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Jane Anderson Revises Her 1990 Play ‘The Baby Dance’ to Disappointing Results

Playwright Added Race to the Mix, but Choice Seems Retrograde


One understands a playwright’s temptation to revisit, and revise, an early hit. But this impulse comes with a big risk: What if the original material isn’t salvageable? That’s the case with The Baby Dance, Jane Anderson’s 1990 drama, which is currently being staged by Ventura’s Rubicon Theatre in what it calls a “Mixed” version. It concerns a well-off but infertile Los Angeles couple that arranges to adopt the soon-to-be-born baby of an economically struggling husband and wife in rural Louisiana. Not surprisingly, they find there is a gaping cultural gulf between them, and their mutual suspicions and misunderstandings soon put the arrangement in jeopardy.

Anderson has done fine, subtle work, including the teleplay for HBO’s Olive Kitteridge. But her play here is marred by shock-value violent outbursts, plot twists that come across as dramatic contrivances, and one-dimensional characters who can be summed up in a single word. Wanda, the birth mother, is resigned; Regina, the adoptive mom, is desperate; and both of their husbands feel emasculated. Jenny Sullivan’s production boasts some fine performances — Krystle Rose Simmons and Gabriel Lawrence are outstanding as the working-class couple — but the actors are playing types, not individuals.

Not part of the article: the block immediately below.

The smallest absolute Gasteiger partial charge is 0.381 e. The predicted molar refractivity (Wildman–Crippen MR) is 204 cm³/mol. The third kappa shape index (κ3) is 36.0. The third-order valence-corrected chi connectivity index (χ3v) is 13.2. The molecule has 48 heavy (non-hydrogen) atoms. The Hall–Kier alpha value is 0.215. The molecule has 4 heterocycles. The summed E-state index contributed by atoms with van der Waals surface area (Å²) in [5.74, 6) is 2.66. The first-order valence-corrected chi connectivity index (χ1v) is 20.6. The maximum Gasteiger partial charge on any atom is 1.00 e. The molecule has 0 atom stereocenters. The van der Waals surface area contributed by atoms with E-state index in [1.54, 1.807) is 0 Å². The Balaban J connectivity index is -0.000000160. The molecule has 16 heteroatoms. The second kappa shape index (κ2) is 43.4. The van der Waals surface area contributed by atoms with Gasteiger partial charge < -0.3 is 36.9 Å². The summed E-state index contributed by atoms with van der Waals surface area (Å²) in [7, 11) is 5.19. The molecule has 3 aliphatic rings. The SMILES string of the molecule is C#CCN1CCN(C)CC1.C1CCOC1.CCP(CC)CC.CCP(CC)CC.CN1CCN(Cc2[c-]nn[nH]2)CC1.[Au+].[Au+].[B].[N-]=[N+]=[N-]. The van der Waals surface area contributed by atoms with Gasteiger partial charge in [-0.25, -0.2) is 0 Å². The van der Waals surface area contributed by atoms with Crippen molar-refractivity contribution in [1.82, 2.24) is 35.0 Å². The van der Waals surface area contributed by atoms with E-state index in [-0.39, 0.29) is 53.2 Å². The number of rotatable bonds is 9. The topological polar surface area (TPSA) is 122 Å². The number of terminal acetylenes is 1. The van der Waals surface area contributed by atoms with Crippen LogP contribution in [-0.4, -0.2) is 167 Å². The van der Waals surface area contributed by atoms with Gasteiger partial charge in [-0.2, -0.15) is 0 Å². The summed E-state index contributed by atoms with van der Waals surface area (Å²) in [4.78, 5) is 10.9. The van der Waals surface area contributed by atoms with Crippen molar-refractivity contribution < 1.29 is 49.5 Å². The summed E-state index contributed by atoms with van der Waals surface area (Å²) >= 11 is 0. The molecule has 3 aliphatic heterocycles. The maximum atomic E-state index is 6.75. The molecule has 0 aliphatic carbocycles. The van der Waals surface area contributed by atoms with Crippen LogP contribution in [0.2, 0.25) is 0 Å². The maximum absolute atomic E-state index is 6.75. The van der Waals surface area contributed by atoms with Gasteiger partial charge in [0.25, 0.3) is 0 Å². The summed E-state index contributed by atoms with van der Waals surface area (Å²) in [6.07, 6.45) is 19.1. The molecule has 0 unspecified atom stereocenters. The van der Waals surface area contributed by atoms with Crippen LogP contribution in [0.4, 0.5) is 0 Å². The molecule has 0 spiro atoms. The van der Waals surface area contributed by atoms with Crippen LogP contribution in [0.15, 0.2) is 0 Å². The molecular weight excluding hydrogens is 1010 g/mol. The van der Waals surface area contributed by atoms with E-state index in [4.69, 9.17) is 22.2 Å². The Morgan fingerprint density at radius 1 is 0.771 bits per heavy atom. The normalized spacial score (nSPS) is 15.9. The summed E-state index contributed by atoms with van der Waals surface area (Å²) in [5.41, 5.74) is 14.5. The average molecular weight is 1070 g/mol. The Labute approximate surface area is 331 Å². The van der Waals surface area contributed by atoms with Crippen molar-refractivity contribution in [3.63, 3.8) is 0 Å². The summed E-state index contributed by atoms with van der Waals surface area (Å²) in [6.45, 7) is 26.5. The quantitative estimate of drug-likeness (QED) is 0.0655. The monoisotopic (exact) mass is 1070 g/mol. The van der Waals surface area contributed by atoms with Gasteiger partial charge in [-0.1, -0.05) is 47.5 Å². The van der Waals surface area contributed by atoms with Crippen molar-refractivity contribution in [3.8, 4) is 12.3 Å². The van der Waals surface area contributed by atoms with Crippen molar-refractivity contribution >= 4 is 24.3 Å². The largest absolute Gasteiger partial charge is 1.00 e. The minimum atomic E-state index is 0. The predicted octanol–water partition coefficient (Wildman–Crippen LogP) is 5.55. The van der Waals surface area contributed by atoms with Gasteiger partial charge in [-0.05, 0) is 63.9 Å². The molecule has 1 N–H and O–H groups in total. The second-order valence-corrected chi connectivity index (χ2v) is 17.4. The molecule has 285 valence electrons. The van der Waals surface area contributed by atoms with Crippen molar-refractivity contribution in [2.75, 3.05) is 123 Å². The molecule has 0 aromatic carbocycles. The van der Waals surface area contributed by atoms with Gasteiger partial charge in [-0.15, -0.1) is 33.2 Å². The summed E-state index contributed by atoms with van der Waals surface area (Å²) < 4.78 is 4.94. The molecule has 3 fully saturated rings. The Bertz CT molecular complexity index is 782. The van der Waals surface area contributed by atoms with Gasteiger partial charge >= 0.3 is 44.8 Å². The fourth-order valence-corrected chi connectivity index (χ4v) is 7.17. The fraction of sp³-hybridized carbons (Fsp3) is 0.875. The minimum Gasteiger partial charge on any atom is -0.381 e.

For this revision, Anderson has added race to the mix, making the working-class couple and the upper-class woman African American. That choice seems retrograde — by this point, shouldn’t stories about people of color be told by writers of color? — and also oddly irrelevant. The Baby Dance isn’t really about race or class: It’s about gender, and its portrayal of both men and women is disappointingly reductive.

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